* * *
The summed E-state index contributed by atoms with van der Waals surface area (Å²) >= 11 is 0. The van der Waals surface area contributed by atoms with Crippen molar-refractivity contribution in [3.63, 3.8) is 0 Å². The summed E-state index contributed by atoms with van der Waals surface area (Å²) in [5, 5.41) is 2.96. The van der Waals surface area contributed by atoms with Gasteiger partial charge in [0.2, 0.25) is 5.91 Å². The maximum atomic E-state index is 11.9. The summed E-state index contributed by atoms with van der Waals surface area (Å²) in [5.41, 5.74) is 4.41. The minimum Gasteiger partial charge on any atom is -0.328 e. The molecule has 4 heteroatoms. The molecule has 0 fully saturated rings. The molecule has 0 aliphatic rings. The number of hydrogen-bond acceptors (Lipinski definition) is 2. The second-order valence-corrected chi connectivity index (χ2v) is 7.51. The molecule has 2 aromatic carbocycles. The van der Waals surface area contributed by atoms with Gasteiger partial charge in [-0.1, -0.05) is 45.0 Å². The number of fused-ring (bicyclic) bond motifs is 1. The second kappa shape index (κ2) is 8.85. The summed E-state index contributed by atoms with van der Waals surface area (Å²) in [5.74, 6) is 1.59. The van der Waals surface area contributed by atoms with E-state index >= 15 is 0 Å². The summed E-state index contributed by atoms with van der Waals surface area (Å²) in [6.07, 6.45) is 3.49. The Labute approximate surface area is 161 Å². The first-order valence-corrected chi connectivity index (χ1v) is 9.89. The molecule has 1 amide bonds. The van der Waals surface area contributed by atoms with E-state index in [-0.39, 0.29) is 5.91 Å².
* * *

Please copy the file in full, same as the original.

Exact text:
The summed E-state index contributed by atoms with van der Waals surface area (Å²) >= 11 is 0. The van der Waals surface area contributed by atoms with Crippen molar-refractivity contribution in [3.63, 3.8) is 0 Å². The summed E-state index contributed by atoms with van der Waals surface area (Å²) in [5, 5.41) is 2.96. The van der Waals surface area contributed by atoms with Gasteiger partial charge in [0.2, 0.25) is 5.91 Å². The maximum atomic E-state index is 11.9. The summed E-state index contributed by atoms with van der Waals surface area (Å²) in [5.41, 5.74) is 4.41. The minimum Gasteiger partial charge on any atom is -0.328 e. The molecule has 4 heteroatoms. The molecule has 0 fully saturated rings. The molecule has 0 aliphatic rings. The number of hydrogen-bond acceptors (Lipinski definition) is 2. The second-order valence-corrected chi connectivity index (χ2v) is 7.51. The molecule has 2 aromatic carbocycles. The van der Waals surface area contributed by atoms with Gasteiger partial charge in [-0.1, -0.05) is 45.0 Å². The number of fused-ring (bicyclic) bond motifs is 1. The second kappa shape index (κ2) is 8.85. The summed E-state index contributed by atoms with van der Waals surface area (Å²) in [5.74, 6) is 1.59. The van der Waals surface area contributed by atoms with E-state index >= 15 is 0 Å². The summed E-state index contributed by atoms with van der Waals surface area (Å²) in [6.07, 6.45) is 3.49. The Labute approximate surface area is 161 Å². The first-order valence-corrected chi connectivity index (χ1v) is 9.89. The molecule has 1 amide bonds. The van der Waals surface area contributed by atoms with E-state index in [-0.39, 0.29) is 5.91 Å².